Latin Cross: this is the standard cross, with the base stem being longer than the other three arms. This is the principle symbol of the Christain religion recalling the Crucifixion of Jesus Christ and the redeeming benefits of his Passion and death. It therefore again has the ideas of death and rebirth and the promise of an eternal life after salvation.

Pentagram: This symbol has gone through many incarnations and been adopted through the years by various faiths. Starting out as a Sumerian glyph it was later used in Christianity to symbolise the five sense and five wounds of Christ. By the mid 19th century it started being used as a magical symbol in the occult arts. Today it is most often associated with paganism and witchcraft with the two orientations (point at the top and point at the bottom) broadly representing the “good” and “evil” forces (a whole article can be written here on the interpretations and understandings of each…)

The Gothic Ankh was my very first Alchemy purchase and is still one of my most treasured pieces of jewellery. The ankh has always been one of my favourite symbols to wear because of its associations with the everlasting and interweaves nicely with the Amaranth mythology of “never fading”. These are my chosen storybook fairytales that help mitigate the humdrum of reality, where one night on the dance floor will last forever and Monday will never come.


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Bloodstocking with Baddeley

by on August 15th, 2014 in News, Uncategorized | No comment

Alchemy have become regular visitors to Bloodstock Open Air festival. While we were hard at work on the stall, our resident metal fiend Gavin Baddeley was swanning around enjoying himself. Here he explains why he reckons Bloodstock’s become an essential date in the metal calendar…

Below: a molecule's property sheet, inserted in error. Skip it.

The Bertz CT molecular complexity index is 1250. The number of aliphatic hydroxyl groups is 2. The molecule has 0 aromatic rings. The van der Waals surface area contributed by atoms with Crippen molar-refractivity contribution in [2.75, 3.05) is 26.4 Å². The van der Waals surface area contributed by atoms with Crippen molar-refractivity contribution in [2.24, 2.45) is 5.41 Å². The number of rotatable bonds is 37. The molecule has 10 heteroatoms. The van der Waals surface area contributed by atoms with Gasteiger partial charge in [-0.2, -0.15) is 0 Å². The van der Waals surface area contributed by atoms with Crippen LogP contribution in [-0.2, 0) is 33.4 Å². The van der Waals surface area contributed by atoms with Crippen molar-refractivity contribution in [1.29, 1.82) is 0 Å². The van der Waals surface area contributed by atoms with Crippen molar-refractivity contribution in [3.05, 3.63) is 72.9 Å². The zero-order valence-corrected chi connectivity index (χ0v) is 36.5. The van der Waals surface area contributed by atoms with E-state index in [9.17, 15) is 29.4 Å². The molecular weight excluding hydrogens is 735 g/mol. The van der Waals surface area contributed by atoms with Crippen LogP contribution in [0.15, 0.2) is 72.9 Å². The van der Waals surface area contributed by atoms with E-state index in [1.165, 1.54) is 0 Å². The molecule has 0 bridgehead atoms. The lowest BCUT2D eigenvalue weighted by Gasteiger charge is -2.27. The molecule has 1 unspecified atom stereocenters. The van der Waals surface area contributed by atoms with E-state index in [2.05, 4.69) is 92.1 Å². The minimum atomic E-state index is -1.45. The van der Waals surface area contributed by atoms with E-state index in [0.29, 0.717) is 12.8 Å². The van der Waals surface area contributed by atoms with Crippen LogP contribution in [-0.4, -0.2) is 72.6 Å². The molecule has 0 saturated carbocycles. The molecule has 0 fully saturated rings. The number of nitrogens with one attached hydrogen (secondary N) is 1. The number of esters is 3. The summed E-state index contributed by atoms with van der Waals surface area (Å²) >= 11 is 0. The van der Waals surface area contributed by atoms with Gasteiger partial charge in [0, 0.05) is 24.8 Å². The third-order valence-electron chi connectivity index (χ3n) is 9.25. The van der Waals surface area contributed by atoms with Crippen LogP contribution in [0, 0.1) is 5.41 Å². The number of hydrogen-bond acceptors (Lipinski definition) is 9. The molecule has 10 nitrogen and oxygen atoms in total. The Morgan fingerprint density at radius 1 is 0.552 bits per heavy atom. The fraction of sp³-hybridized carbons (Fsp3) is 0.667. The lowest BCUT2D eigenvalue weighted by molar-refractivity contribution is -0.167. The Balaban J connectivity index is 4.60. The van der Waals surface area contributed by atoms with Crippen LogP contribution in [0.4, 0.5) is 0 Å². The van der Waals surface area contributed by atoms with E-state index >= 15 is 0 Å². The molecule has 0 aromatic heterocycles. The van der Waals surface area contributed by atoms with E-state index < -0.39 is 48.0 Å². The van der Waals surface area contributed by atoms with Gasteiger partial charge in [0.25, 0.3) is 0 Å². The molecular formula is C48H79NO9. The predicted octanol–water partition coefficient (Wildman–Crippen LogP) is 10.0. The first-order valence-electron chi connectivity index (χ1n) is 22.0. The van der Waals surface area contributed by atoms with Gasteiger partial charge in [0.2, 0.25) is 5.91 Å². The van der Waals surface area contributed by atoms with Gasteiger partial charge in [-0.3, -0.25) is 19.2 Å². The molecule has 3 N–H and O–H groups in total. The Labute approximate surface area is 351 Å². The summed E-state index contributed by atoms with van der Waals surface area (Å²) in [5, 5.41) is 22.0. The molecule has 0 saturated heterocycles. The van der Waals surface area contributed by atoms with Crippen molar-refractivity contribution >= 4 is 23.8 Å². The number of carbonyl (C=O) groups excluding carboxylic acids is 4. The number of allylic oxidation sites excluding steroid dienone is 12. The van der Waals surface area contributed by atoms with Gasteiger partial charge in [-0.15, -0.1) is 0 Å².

Come early August it’s time for the UK’s metal faithful to make their annual pilgrimage to Catton Hall for the Bloodstock Festival. Now in its fourteenth year, Bloodstock has evolved from a modest indoor day event with an audience of some 700, to an open air weekend that welcomes around twenty times that number of eager fans to its extensive grounds. It may not be the biggest festival in the UK, or indeed the cultiest (or kvltiest?), but Bloodstock’s now in the proud position of being widely regarded as the connoisseur’s choice amongst Brit metal fests.

It got there in part from a succession of strong bills. While Bloodstock certainly pulls crowd-pleasing headliners out of the bag, the festival’s underlying philosophy focuses on the kind of acts beloved of the grassroots, but routinely overlooked by the British press and promoters. That same by-the-fans-for-the-fans ethos colours every aspect of the event to this day, with a sense of community and attention to detail conspicuous by its absence among many of Bloodstock’s more corporate competitors.

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Bloody teardrops

by on August 8th, 2014 in Alchemy Gothic, News | No comment

He told me I had blood on my mouth. I looked at him confused yet quite amused at his observation. ‘Your lip is bleeding,’ he insisted. Grinning I licked my lips clean and tasted once again the blood that wasn’t mine. The last drop of my most recent sustenance.